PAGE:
Race Report: Borja Franco at Ironman 70.3 World Championship

September 18, 2017

What a fantastic experience. When I look back 3 years ago when I started doing triathlons I would have never imagined that one day I would be competing with the best athletes in the world in a 70.3 World Championship race (including my hometown buddy Javier Gomez Noya). I got my qualifying slot at Geelong 70.3 back in February and since then I knew that I was on the right path of training and improvement. I still remember one of my first rides with the BRATs back in early 2015 when I had to get off my bike in the last 2k hill at RNP and had to walk up (John and Karen will easily remember), it was probably disappointing but hey here I am now, a 70.3 World Champ!

The short trip to the US made things even more interesting, flight cancellations, delays, heavy jet lag to overcome, etc. Departed from Sydney on Thursday morning 7th September and arrived to Chattanooga, TN, same day after 24 long hours travelling. Before landing in Chattanooga I already knew a few good facts about the challenging 70.3 course thanks to John Hilldaily reports but key was to familiarise with at least part of the course.


Friday morning started with an early practice swim in the Tennessee River. I have to say that although we swam with wetsuit on race day the water was pretty warm, probably just on the edge of a non-wetsuit swim. Final decision did not come till morning on race day. Being used to swim in Australian crystal blue waters, the Tennessee River was everything except crystal! The main challenge of the swim course was the current, which included 860m against it.

Following the practice swim, quick athlete check-in and then off to a short bike ride to at least check the first kilometres of the tough bike course. The rumours were confirmed, from km 8 nice long climb ahead with 10% -12% ramps and one or two close to 16%. This did not disappoint me at all, as I knew it would not favour the big gear guys.




Sunday RACE DAY - Transition open from 5:30am but Age Groupers will not start till 7:38am. It was a fresh morning despite the nice and sunny day ahead. Entered transition around 6:30am to get final things ready, pump tires, nutrition, some final stretching and ready to see the Pro Men gun start at 7:30am. What a competitive Pro field, amongst them Sebastian Kienle, Tim Reed, Javier Gomez Noya, Tim Don, etc. Following the Pros a total of 12th Age Groups swim waves all very organised by times, like horses leaving the barrier stalls. My Age Group 30-34 was the 6th wave to kick-off at 8:22am.


Just after watching Javier Gomez Noya coming out of the water in second it was time to head to the start box and do the same! I decided to position myself within the front pack but slightly behind. 8:22am race is ON! Off to the river; I dived with full head into the river but a small mistake made some water come into my googles, I said Borja no stress, I kept swimming a few meters more before it cleared and I was able to lift my googles and take out the water. I felt really good on the swim despite the current which I did not notice it much and was able to enjoy a clean swim along the 1900m course stopping the watch in 30:40 and quick into transition.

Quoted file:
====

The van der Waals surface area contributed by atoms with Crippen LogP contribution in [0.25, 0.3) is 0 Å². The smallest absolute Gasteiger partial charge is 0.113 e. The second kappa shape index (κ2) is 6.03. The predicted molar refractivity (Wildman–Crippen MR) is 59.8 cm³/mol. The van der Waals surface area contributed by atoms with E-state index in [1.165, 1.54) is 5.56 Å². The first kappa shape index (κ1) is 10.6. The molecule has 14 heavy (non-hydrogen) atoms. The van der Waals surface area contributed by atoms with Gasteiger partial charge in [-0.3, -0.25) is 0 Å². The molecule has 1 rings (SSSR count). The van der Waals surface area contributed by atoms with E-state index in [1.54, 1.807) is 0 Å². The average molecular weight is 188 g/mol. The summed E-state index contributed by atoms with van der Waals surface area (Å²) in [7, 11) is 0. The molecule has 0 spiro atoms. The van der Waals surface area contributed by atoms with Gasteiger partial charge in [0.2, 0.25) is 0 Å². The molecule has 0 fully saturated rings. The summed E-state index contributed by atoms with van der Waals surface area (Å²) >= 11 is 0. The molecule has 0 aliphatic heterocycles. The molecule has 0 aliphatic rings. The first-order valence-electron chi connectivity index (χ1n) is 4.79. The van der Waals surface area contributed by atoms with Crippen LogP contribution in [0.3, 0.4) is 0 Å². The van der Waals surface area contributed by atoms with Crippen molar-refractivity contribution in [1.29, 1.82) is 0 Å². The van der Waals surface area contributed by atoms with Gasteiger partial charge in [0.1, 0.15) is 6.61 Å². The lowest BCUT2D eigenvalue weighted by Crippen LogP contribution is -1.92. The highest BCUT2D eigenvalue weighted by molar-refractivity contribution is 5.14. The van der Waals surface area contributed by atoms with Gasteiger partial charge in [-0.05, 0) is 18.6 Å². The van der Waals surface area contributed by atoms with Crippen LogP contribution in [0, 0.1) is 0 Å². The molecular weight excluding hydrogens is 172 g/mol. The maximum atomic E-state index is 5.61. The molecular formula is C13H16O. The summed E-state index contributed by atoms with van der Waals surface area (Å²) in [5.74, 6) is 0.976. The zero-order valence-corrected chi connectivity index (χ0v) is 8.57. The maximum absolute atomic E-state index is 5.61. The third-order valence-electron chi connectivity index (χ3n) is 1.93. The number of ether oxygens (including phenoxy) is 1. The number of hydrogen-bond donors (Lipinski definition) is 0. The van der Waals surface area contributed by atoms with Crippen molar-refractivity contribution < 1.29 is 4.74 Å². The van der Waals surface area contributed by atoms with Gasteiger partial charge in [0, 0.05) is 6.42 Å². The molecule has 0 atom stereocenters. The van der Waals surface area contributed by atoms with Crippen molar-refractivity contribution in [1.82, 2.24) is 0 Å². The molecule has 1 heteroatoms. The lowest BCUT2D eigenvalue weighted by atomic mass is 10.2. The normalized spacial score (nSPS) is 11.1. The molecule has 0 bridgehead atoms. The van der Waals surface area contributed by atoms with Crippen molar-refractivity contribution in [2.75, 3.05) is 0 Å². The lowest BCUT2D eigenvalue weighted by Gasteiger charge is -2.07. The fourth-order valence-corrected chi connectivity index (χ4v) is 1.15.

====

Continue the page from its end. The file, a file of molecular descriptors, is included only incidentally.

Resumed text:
Out of T1, we exited Chattanooga on the way to Lookout Mountain. The bike course, 90km between the States of Tennessee and Georgia, a combination of tough climbing, including 1000 meter of elevation gain followed by some up and downs before hitting the nice downhill around km 37. First 8 kilometres of the bike, the flat suddenly gives way to a beautiful scenery like any hilly stage of the Giro, Tour de France or La Vuelta. I set the lowest gear on my bike and started climbing with a good cadence while my watts were actually going up very quickly. I tried not to go too crazy but I was actually enjoying it, so I looked to make up most of the difference in the climb. Finally from km 37 into the nice and fast descent, easy turns, no brakes, just a bit of attention as every athlete is getting really excited on the downhill adopting various sorts of superman positions. From here till the end of the bike, a flat rough course with some light up and downs. I tried to concentrate on power without burning myself as I knew the half marathon was going to be a killer. Last kilometres of the bike course and back to Chattanooga for T2, 2h31 split bike time.


If the bike course was tough, the run was more of the same, including two killing hills over the 2 lap course. The 21.1km run along the Riverwalk with two different crossings over the Tennessee River. Unfortunately I did not have the chance to familiarize with the run course before the race, so all was new for me. Out of T2 sun was shining and it was pretty hot, I set the pace in the lows 4:00/km, I knew the first lap was going to be key to familiarise with the course and be able to set the pace in the second lap without killing myself too much. The run along the Riverwalk included a set of up and downs, so I tried to make up the most of it setting a 3:30'-3:40' pace on downhills (Javier Gomez did a 3:29’ avg half…) and trying to hold the pace below 5:00’ on the "Annapurna" hills... During the second lap I was able to maintain the pace and crossed the finish line in a 1h28' with an overall time of 4h37' placing myself 75th out of 318 athletes in my Age Group and 277th place overall out of 2380 athletes.


In summary an amazing experience, very happy with my whole performance and result in a pretty competitive and brutal race, but that's the World Championships, no mercy out there.




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